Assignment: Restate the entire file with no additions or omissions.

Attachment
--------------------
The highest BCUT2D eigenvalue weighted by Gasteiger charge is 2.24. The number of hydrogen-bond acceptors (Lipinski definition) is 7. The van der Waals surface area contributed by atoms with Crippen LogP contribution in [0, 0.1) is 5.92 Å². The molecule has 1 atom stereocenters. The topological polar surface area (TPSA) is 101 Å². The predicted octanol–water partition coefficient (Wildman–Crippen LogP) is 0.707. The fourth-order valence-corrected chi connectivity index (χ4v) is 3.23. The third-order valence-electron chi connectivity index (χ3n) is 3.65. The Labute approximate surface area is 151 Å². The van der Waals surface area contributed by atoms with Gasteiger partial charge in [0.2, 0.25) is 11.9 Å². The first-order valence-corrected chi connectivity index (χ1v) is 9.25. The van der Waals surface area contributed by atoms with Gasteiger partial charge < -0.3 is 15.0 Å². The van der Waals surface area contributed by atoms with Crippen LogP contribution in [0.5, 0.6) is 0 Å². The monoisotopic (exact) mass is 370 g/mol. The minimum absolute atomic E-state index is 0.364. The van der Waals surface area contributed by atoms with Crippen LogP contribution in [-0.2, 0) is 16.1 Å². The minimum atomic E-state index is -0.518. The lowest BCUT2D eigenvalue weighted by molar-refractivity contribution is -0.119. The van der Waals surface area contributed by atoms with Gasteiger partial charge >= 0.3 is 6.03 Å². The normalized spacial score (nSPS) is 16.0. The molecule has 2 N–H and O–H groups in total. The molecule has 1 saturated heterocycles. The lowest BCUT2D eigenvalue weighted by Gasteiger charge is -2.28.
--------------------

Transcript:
The highest BCUT2D eigenvalue weighted by Gasteiger charge is 2.24. The number of hydrogen-bond acceptors (Lipinski definition) is 7. The van der Waals surface area contributed by atoms with Crippen LogP contribution in [0, 0.1) is 5.92 Å². The molecule has 1 atom stereocenters. The topological polar surface area (TPSA) is 101 Å². The predicted octanol–water partition coefficient (Wildman–Crippen LogP) is 0.707. The fourth-order valence-corrected chi connectivity index (χ4v) is 3.23. The third-order valence-electron chi connectivity index (χ3n) is 3.65. The Labute approximate surface area is 151 Å². The van der Waals surface area contributed by atoms with Gasteiger partial charge in [0.2, 0.25) is 11.9 Å². The first-order valence-corrected chi connectivity index (χ1v) is 9.25. The van der Waals surface area contributed by atoms with Gasteiger partial charge < -0.3 is 15.0 Å². The van der Waals surface area contributed by atoms with Crippen LogP contribution in [0.5, 0.6) is 0 Å². The monoisotopic (exact) mass is 370 g/mol. The minimum absolute atomic E-state index is 0.364. The van der Waals surface area contributed by atoms with Crippen LogP contribution in [-0.2, 0) is 16.1 Å². The minimum atomic E-state index is -0.518. The lowest BCUT2D eigenvalue weighted by molar-refractivity contribution is -0.119. The van der Waals surface area contributed by atoms with Gasteiger partial charge >= 0.3 is 6.03 Å². The normalized spacial score (nSPS) is 16.0. The molecule has 2 N–H and O–H groups in total. The molecule has 1 saturated heterocycles. The lowest BCUT2D eigenvalue weighted by Gasteiger charge is -2.28.